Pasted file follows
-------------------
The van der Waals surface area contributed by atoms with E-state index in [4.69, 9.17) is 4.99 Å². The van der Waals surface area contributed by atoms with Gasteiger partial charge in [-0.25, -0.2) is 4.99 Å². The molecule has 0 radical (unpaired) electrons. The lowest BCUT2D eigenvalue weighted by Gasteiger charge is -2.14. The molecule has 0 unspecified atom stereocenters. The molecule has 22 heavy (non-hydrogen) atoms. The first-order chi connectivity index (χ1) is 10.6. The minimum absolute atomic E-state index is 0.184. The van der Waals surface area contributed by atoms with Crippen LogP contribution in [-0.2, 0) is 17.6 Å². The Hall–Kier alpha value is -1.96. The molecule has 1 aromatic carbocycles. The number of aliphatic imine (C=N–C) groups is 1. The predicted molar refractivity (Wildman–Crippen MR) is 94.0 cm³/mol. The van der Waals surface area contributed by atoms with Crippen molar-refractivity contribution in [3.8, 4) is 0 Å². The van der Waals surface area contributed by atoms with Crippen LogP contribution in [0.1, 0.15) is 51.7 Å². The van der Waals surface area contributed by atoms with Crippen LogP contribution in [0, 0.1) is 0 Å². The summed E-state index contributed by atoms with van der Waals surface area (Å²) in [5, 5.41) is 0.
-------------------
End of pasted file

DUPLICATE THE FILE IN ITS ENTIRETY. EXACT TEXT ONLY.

The van der Waals surface area contributed by atoms with E-state index in [4.69, 9.17) is 4.99 Å². The van der Waals surface area contributed by atoms with Gasteiger partial charge in [-0.25, -0.2) is 4.99 Å². The molecule has 0 radical (unpaired) electrons. The lowest BCUT2D eigenvalue weighted by Gasteiger charge is -2.14. The molecule has 0 unspecified atom stereocenters. The molecule has 22 heavy (non-hydrogen) atoms. The first-order chi connectivity index (χ1) is 10.6. The minimum absolute atomic E-state index is 0.184. The van der Waals surface area contributed by atoms with Crippen LogP contribution in [-0.2, 0) is 17.6 Å². The Hall–Kier alpha value is -1.96. The molecule has 1 aromatic carbocycles. The number of aliphatic imine (C=N–C) groups is 1. The predicted molar refractivity (Wildman–Crippen MR) is 94.0 cm³/mol. The van der Waals surface area contributed by atoms with Crippen molar-refractivity contribution in [3.8, 4) is 0 Å². The van der Waals surface area contributed by atoms with Crippen LogP contribution in [0.1, 0.15) is 51.7 Å². The van der Waals surface area contributed by atoms with Crippen LogP contribution in [0, 0.1) is 0 Å². The summed E-state index contributed by atoms with van der Waals surface area (Å²) in [5, 5.41) is 0.